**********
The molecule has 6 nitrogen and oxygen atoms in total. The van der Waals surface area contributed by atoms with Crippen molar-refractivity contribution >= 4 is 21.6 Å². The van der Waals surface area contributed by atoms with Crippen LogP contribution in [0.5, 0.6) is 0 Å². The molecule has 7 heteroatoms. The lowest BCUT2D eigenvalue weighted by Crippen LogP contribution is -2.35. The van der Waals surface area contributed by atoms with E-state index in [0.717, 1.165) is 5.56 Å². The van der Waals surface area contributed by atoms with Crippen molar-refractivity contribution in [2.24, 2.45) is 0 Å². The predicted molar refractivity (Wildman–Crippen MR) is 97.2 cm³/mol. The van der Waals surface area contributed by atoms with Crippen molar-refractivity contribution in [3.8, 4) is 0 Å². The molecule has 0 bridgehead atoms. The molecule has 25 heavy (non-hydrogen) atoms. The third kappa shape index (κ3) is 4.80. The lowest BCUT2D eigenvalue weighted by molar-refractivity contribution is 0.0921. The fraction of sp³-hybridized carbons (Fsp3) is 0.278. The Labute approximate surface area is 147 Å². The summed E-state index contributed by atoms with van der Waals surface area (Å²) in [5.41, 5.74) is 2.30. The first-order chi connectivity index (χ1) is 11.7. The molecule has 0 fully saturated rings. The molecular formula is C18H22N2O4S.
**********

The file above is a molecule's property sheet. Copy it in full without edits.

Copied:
The molecule has 6 nitrogen and oxygen atoms in total. The van der Waals surface area contributed by atoms with Crippen molar-refractivity contribution >= 4 is 21.6 Å². The van der Waals surface area contributed by atoms with Crippen LogP contribution in [0.5, 0.6) is 0 Å². The molecule has 7 heteroatoms. The lowest BCUT2D eigenvalue weighted by Crippen LogP contribution is -2.35. The van der Waals surface area contributed by atoms with E-state index in [0.717, 1.165) is 5.56 Å². The van der Waals surface area contributed by atoms with Crippen molar-refractivity contribution in [2.24, 2.45) is 0 Å². The predicted molar refractivity (Wildman–Crippen MR) is 97.2 cm³/mol. The van der Waals surface area contributed by atoms with Crippen molar-refractivity contribution in [3.8, 4) is 0 Å². The molecule has 0 bridgehead atoms. The molecule has 25 heavy (non-hydrogen) atoms. The third kappa shape index (κ3) is 4.80. The lowest BCUT2D eigenvalue weighted by molar-refractivity contribution is 0.0921. The fraction of sp³-hybridized carbons (Fsp3) is 0.278. The Labute approximate surface area is 147 Å². The summed E-state index contributed by atoms with van der Waals surface area (Å²) in [5.41, 5.74) is 2.30. The first-order chi connectivity index (χ1) is 11.7. The molecule has 0 fully saturated rings. The molecular formula is C18H22N2O4S.